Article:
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Every Little Thing

Author: Gimlet

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Who invented pants? How did ‘pink for girls’ and ‘blue for boys’ happen? What do dogs say when they bark? ELT is here to answer your burning questions. If you have a question that needs answering, call the ELT Help Line at 833-RING-ELT or send an audio message to elt@gimletmedia.com. Every Little Thing is produced by Gimlet Media and hosted by Flora Lichtman.

124 Episodes
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Maybe it’s the spaghetti you ate sitting on the kitchen floor in your first real apartment. Or the congee your best friend made you when your heart got broken. Call and tell us the story about a home-cooked meal that you can’t forget. 833 RING ELT.
Caller Sadera has a burning question: When there’s a wildfire, how do we figure out what caused it? Fire investigator Paul Steensland tells ELT what he searches for in the burnt landscape, and the clues that can lead him to the cause.
Why Do We Cry?

Why Do We Cry?

2020-09-2822:239

Listener Lily called in about a crying shame: She thinks she cries too much. ELT investigates why we cry, and whether wet cheeks were once très chic. Ad Vingerhoets, crying researcher and clinical psychologist, and Tom Lutz, author of Crying: The Natural and Cultural History of Tears, talk through tears.
Caller Juanita wants to know if her cats are southpaws. ELT calls in animal behavior researcher Deborah Wells and neuroscientist Sebastian Ocklenburg for an answer. Plus, why would slugs ditch the shell? Biologist Robert Cowie fills us in.
After their dad served 4-year-old fish for dinner one night, listener Max wants to know how long you can safely keep food in the freezer. Food safety expert Haley Oliver serves up the juicy details. Plus, can tiny eyes see things we can’t? Spider expert Sebastian Echeverri takes us behind some of the most impressive peepers in the animal kingdom. Thanks to listener Miles. In the original version of this episode, we made an error about the types of light jumping spiders can see. All jumping spiders that have been studied are able to see UV and green light. Some species, including Oregon’s paradise jumping spider, can see red as well. We apologize for the error and have corrected it in this version of the show.
Listeners Marmie and Ryan have a quarantine quibble: How many times should you shuffle a deck of playing cards? Marmie says three, while Ryan says four or more. The couple place their bets and go all-in with applied mathematician Steven Strogatz and a full house of card-world VIPs.
ELT introduces How to Save a Planet, a new Gimlet Media podcast hosted by journalist Alex Blumberg and scientist and policy nerd Dr. Ayana Elizabeth Johnson. How to Save a Planet asks the big questions: what do we need to do to solve the climate crisis, and how do we get it done?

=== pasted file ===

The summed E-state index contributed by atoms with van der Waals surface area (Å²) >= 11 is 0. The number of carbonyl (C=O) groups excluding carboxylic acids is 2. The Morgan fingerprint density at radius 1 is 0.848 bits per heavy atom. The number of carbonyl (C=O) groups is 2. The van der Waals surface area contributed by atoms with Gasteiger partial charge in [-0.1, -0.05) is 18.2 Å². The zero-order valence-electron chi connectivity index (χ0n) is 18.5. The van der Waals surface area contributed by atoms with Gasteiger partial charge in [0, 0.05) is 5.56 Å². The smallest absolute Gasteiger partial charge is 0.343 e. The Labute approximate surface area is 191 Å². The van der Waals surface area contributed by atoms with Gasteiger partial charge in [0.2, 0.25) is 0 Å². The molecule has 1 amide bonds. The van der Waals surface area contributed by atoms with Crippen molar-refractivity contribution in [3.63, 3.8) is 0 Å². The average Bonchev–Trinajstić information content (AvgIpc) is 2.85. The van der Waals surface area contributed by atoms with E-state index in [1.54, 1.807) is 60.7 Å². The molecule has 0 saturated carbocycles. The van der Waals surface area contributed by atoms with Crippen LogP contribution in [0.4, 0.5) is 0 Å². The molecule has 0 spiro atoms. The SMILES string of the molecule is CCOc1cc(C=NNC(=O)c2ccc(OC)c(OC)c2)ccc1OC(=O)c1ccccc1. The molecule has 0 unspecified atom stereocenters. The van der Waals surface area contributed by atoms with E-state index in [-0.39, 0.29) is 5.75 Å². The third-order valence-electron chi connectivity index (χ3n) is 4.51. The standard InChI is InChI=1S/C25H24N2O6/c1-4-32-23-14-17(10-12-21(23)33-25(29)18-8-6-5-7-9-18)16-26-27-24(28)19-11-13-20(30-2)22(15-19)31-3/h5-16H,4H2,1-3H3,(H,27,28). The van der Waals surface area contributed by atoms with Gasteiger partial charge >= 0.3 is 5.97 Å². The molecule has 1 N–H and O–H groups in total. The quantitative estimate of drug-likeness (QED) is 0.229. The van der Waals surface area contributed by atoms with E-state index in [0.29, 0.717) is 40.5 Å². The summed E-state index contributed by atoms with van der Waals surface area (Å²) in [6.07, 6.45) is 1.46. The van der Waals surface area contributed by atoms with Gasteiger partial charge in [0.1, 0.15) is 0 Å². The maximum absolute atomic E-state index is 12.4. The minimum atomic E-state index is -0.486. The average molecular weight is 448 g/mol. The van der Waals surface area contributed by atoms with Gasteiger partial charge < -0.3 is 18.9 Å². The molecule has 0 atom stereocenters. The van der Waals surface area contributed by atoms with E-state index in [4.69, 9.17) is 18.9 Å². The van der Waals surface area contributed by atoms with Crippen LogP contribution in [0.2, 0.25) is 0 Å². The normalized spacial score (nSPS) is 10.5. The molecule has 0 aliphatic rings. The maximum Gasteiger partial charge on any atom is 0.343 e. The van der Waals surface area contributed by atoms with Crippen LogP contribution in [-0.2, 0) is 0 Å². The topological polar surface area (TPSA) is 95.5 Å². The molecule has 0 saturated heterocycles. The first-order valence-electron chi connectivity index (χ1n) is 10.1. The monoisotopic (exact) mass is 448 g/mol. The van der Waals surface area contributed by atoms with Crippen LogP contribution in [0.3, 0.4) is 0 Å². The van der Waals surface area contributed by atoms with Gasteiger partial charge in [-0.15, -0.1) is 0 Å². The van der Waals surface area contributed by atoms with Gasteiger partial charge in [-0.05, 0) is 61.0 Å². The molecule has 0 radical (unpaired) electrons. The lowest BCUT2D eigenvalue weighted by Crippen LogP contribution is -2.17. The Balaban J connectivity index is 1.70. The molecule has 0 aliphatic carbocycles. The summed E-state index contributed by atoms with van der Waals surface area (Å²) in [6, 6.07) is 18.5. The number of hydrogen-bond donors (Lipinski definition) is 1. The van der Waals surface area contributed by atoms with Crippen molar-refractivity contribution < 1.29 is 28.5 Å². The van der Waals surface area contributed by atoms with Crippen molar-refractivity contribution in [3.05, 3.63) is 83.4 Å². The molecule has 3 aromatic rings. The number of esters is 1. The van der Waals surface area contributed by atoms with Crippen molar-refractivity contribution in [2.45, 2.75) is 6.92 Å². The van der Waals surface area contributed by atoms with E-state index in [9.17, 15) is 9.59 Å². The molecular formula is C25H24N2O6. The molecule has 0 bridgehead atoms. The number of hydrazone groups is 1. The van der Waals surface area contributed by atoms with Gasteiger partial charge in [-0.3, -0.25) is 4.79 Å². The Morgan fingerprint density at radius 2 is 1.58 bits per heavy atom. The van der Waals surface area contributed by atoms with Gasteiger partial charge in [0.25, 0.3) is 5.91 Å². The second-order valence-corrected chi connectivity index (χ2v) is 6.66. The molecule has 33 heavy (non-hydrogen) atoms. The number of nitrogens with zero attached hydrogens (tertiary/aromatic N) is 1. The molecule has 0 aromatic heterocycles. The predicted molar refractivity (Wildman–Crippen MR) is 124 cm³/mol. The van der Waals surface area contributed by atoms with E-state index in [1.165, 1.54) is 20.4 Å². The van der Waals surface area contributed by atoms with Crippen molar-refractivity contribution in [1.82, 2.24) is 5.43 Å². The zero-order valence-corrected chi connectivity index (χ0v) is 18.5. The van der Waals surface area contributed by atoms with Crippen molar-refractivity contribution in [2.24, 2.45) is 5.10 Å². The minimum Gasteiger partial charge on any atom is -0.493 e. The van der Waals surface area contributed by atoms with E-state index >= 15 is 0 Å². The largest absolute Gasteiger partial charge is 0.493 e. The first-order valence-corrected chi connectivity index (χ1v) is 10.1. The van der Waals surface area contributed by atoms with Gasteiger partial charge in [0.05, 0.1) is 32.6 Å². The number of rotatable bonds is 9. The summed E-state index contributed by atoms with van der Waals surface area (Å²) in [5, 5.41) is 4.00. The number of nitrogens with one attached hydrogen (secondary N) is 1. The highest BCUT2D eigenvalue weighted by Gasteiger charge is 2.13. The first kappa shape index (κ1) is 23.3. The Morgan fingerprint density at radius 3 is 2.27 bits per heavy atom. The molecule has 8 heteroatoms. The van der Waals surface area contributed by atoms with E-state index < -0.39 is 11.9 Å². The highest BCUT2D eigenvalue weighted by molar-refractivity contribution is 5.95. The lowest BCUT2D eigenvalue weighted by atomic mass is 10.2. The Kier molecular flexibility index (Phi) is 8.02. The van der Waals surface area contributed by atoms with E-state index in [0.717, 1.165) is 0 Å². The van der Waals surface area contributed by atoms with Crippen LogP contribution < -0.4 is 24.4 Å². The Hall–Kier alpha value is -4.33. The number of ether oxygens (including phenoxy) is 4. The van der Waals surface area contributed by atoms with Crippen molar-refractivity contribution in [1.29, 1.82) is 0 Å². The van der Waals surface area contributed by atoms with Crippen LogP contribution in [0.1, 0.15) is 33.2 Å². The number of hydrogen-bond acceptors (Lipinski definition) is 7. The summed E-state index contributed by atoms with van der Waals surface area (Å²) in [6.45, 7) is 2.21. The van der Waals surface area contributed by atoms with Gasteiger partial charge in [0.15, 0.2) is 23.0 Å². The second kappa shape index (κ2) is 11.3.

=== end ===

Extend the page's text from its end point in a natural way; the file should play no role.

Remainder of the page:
Listener Erik saw a mysterious glow in the water during a trip to the beach, and he wants to know more. ELT talks to the “Jacques Cousteau of glow,” a scientist who has spent decades deep diving for answers. Guest: biologist and ocean researcher Edie Widder. Thanks to Eelke Dekker for the seagull and ocean sounds we used in this episode. Thanks also to Steven Haddock, Michael Latz, Matt Davis, Vincent Pieribone, and Severine Martini.
Caller Hank wants to know where the sand on his central California beach came from. ELT gets the surprising scoop on how beaches are born. Guest: Kiki Patsch, California State University Channel Islands. Special thanks to Gary Griggs.
Flora is out this week force feeding her niblings flamingo facts, so we’re rerunning one of our favorite episodes. Does swearing make you more powerful? Plus, we talk to someone who turns the “mother f*ckers” into “manhole covers” for the TV versions of movies. Guests: Cognitive scientist Ben Bergen, author of What the F***; Gwen Whittle, supervising sound editor at Skywalker Sound. Thanks to caller Mark for the monkey flippin’ question, and to Mark’s dad Steve.
Flora is hosting the Chapped Cheeks Book Club this week, so we’re revisiting one of our favorite episodes: How do U.S. postage stamps come to be? ELT explores the secret world of the Citizens’ Stamp Advisory Committee, the group that decides what gets stuck on America’s envelopes. Guests: Bill Gicker, manager of stamp development at USPS; Jessica, ex-CSAC member; Kam Mak, artist and stamp illustrator. Thanks to caller Elizabeth. “Mr. Stampman” performed by Bobby Lord, Matthew Boll, MR Daniel, and Julia Kaplan. Mail your stamp idea to: Stamp Development / Attn: Citizens' Stamp Advisory Committee / 475 L’Enfant Plaza SW, Room 3300 / Washington, DC 20260-3501. Remember: One idea per letter!
Flora is away this week, so we’re revisiting one of our favorite episodes — about a summer visitor no one wants. Caller Jeremy has a problem: fruit flies have moved into his apartment, and he needs to know how they got there. ELT finds out where Jeremy’s freeloading flatmates came from. Guests: Biologist Marcus Stensmyr, Lund University. Chemical ecologist Kevin Cloonan, Acadia University, Nova Scotia, Canada. Thanks to Jeremy and all the listeners who shared their gnat knowledge.
As monuments glorifying white supremacy are taken down, we want to hear from you: Who do you want to see celebrated in their place? Call the helpline and tell us who you’d like to see on a monument. 833-RING-ELT.